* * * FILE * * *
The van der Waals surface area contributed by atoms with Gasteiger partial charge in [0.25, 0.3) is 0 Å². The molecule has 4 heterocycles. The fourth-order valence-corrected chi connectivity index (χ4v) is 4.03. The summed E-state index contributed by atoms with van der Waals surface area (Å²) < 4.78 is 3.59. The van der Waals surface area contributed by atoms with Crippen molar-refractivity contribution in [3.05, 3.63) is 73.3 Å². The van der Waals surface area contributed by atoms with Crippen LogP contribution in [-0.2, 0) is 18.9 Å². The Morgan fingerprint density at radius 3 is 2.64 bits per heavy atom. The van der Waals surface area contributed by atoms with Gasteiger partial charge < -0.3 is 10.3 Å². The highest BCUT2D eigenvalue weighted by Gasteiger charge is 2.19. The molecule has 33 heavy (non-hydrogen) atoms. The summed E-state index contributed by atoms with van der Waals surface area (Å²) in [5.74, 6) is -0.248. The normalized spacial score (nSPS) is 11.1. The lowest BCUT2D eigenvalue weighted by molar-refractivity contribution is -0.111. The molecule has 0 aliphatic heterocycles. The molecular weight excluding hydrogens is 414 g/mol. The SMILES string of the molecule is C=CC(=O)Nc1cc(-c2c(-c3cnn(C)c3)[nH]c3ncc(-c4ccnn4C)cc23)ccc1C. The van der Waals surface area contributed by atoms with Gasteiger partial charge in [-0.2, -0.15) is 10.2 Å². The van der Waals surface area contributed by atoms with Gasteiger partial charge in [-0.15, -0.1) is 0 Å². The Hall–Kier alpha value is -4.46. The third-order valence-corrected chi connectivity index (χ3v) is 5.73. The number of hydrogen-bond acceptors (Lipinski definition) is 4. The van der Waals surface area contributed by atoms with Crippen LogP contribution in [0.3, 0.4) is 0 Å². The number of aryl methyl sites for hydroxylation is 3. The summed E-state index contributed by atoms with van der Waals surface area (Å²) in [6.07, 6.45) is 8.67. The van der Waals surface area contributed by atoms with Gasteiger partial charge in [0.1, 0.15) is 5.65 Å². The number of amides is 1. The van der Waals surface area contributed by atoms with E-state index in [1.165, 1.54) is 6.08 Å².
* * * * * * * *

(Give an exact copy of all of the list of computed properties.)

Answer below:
The van der Waals surface area contributed by atoms with Gasteiger partial charge in [0.25, 0.3) is 0 Å². The molecule has 4 heterocycles. The fourth-order valence-corrected chi connectivity index (χ4v) is 4.03. The summed E-state index contributed by atoms with van der Waals surface area (Å²) < 4.78 is 3.59. The van der Waals surface area contributed by atoms with Crippen molar-refractivity contribution in [3.05, 3.63) is 73.3 Å². The van der Waals surface area contributed by atoms with Crippen LogP contribution in [-0.2, 0) is 18.9 Å². The Morgan fingerprint density at radius 3 is 2.64 bits per heavy atom. The van der Waals surface area contributed by atoms with Gasteiger partial charge < -0.3 is 10.3 Å². The highest BCUT2D eigenvalue weighted by Gasteiger charge is 2.19. The molecule has 33 heavy (non-hydrogen) atoms. The summed E-state index contributed by atoms with van der Waals surface area (Å²) in [5.74, 6) is -0.248. The normalized spacial score (nSPS) is 11.1. The lowest BCUT2D eigenvalue weighted by molar-refractivity contribution is -0.111. The molecule has 0 aliphatic heterocycles. The molecular weight excluding hydrogens is 414 g/mol. The SMILES string of the molecule is C=CC(=O)Nc1cc(-c2c(-c3cnn(C)c3)[nH]c3ncc(-c4ccnn4C)cc23)ccc1C. The van der Waals surface area contributed by atoms with Gasteiger partial charge in [-0.2, -0.15) is 10.2 Å². The van der Waals surface area contributed by atoms with Gasteiger partial charge in [-0.15, -0.1) is 0 Å². The Hall–Kier alpha value is -4.46. The third-order valence-corrected chi connectivity index (χ3v) is 5.73. The number of hydrogen-bond acceptors (Lipinski definition) is 4. The van der Waals surface area contributed by atoms with Crippen LogP contribution in [0.3, 0.4) is 0 Å². The number of aryl methyl sites for hydroxylation is 3. The summed E-state index contributed by atoms with van der Waals surface area (Å²) in [6.07, 6.45) is 8.67. The van der Waals surface area contributed by atoms with Gasteiger partial charge in [0.1, 0.15) is 5.65 Å². The number of amides is 1. The van der Waals surface area contributed by atoms with E-state index in [1.165, 1.54) is 6.08 Å².